Gbenga Olorunpomi, a former media aide to Governor Yahaya Bello of Kogi State and a member of the Buhari Media Centre declined comment.
A data scientist and analytics consultant, Blaise Aboh, said the government could enforce the suspension by issuing orders to internet service providers, ISPs in the country to limit access to the platform.
The founder of AI Envoy Robotics said the decision would be counterproductive as the government had several initiatives that leverage social media to enlighten citizenry on its activities and achievements. He said the decision would also affect the ISPs, which depend on the platform to engage their users and attend to their complaints, among others
In his reaction, a lawyer and social media analyst, Malachy Odo, said the minister of information had always been angry with Twitter, even before the removal of the president’s tweet, especially from the #EndSARS protest, which was organised and publicised with the platform.
He said the action of the federal government was mere rhetoric as the country had not devised another alternative to the social media application, adding that when the capacity to carry out the ban takes place, there are other VPN apps which Nigerians can use to bypass the ban, such as NordVPN 2, TunnelBear, HideMyAss, Hotspot Shield and ExpressVPN.
Meanwhile, the Nigerian Bar Association (NBA) and the Socio-Economic Rights and Accountability Project (SERAP) have threatened to challenge the decision in court, while describing it as illegal.
In a statement, the NBA president, Olumide Akpata noted, “The Nigerian Bar Association finds no constitutional or legal authority to support the peremptory action of the federal government to suspend the operations of Twitter in Nigeria and deprive Nigerians of their right to freely express their constitutionally guaranteed opinions. Beyond the dent on our constitutional democracy at a time when the Nigerian economy is unarguably struggling, the impact of arbitrary decisions such as this on investor confidence is better imagined.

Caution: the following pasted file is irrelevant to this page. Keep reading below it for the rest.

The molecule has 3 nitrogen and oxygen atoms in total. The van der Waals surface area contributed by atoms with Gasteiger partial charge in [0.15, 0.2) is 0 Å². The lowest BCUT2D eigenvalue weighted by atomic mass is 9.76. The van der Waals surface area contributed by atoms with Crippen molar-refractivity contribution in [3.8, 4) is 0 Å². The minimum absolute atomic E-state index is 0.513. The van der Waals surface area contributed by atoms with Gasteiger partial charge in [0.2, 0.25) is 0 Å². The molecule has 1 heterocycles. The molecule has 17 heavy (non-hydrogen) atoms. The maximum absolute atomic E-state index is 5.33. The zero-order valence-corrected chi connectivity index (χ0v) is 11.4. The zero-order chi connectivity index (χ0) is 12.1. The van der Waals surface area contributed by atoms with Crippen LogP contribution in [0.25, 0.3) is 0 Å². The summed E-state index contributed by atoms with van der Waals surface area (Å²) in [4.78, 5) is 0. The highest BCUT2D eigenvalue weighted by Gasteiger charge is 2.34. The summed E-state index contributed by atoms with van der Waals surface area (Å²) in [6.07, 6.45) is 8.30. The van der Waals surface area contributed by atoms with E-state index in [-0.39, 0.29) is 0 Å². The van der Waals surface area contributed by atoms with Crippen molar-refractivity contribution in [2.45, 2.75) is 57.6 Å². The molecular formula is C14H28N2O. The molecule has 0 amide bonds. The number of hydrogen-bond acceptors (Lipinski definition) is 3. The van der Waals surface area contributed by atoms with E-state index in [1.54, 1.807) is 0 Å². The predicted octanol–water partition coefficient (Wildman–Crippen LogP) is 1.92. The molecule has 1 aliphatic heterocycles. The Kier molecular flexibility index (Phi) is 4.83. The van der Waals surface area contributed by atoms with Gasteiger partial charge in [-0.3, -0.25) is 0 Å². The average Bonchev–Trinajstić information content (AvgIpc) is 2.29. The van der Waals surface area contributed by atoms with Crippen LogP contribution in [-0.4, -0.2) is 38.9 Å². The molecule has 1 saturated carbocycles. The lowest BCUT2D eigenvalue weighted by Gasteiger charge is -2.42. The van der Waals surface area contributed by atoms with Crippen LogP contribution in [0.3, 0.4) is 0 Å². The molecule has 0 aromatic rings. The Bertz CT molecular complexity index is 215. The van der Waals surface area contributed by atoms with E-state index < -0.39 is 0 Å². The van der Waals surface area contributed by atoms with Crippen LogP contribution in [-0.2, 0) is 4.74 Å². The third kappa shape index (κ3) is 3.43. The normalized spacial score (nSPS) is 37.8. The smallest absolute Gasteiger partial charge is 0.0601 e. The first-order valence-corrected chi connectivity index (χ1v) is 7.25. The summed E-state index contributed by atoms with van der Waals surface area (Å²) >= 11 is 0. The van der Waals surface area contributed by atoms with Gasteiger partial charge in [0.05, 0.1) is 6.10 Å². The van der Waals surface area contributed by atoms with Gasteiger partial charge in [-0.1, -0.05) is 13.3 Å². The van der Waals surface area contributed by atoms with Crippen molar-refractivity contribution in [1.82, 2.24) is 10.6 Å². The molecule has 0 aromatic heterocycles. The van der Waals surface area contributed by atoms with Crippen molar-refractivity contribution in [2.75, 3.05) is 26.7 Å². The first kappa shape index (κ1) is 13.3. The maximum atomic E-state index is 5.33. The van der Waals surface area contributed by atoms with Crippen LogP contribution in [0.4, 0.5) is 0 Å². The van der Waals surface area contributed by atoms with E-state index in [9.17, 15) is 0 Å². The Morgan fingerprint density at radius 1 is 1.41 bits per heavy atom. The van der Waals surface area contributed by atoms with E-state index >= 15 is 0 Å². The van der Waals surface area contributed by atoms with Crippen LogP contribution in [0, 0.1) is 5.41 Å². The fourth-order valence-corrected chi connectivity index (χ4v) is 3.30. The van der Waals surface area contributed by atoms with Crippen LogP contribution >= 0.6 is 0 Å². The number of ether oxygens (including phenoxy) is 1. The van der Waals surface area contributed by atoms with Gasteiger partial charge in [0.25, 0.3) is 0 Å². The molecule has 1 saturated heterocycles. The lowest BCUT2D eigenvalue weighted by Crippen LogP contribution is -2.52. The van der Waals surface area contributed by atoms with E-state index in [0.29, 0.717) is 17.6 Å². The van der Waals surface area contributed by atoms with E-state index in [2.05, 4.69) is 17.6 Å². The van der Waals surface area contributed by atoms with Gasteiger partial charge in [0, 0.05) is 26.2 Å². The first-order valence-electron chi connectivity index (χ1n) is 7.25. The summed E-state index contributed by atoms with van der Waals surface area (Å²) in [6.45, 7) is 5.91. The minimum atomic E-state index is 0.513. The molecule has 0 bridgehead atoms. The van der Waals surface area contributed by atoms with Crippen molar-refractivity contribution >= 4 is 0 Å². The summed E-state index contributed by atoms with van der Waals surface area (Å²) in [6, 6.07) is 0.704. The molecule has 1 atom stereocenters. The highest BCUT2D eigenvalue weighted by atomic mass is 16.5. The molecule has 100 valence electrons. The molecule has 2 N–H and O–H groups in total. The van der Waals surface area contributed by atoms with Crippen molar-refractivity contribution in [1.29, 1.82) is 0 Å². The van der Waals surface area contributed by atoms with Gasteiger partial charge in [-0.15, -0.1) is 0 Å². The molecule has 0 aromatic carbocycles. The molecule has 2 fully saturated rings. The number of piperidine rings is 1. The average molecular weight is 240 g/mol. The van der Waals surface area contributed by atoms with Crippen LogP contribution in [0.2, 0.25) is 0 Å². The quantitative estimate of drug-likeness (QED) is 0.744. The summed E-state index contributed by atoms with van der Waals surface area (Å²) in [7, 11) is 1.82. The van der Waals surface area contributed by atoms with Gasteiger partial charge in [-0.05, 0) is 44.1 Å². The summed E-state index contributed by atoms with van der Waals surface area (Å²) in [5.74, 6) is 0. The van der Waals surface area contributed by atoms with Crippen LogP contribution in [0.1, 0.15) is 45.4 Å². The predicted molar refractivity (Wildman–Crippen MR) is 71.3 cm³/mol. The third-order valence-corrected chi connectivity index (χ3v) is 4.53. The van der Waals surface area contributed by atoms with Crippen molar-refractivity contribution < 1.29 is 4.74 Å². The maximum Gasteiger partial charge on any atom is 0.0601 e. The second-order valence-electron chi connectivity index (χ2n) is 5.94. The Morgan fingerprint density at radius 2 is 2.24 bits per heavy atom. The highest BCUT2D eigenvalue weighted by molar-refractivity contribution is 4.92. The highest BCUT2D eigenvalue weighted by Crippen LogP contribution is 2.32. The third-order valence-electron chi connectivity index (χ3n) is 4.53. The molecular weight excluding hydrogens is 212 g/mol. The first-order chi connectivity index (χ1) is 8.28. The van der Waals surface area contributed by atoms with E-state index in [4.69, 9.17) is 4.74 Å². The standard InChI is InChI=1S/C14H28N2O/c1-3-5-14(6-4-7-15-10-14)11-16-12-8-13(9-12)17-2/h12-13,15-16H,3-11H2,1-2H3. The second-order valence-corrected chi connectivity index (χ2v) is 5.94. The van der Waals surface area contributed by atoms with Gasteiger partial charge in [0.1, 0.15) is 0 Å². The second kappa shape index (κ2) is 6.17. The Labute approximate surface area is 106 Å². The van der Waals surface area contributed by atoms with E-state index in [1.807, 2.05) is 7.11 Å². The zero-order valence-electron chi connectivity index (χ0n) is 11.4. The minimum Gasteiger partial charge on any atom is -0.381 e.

“Consequently, if this decision is not immediately reversed, the NBA will have no choice but to challenge same in the interest of the public and our democracy.”
Responding to the likely abridgment of people’s freedom of expression, Abdulhamid Mohammed, a lawyer, said the rights under the law were not absolute.
“Most of these rights are not absolute. There are certain statutory restrictions that are imposed so that you can watch those rights,” he said.
He said the NBC had codes and statutory provisions, adding that in the exercise of freedom of opinion and right to expression, it must be within the limits of the law.
“Unless you feel that the action of the government in curtailing those rights is in breach of the constitutional provision, then you can go to court and say that your rights are being breached.
Bashir Ahmad, personal assistant on new media to Buhari, did not answer calls to his known telephone number.
But a former presidential aspirant and chief executive officer of IPI Solutions, Adamu Garba, praised the decision of the federal government to suspend Twitter
“Excellent! There should always be consequences for anyone threatening the peaceful coexistence of Nigeria,” Garba posted on his verified Twitter handle. He is also the founder of a local social networking site, Crowwe.
Twitter, international community react
Meanwhile, Twitter’s senior policy communications manager for Europe, the Middle East and Africa, Sarah Hart, noted in a statement that the company was looking into the situation.
“The announcement made by the Nigerian government that they have suspended Twitter’s operations in Nigeria is deeply concerning.
“We are investigating and will provide updates when we know more,” the statement reads.
The acting High Commissioner of Canada to Nigeria, Nicolas Simard, the Embassy of Sweden in Nigeria and Amnesty International, on Friday warned that the ban could violate the freedom of speech and access to information of Nigerians.
Abiodun Alade (Lagos), John C. Azu & Maureen Onochie (Abuja)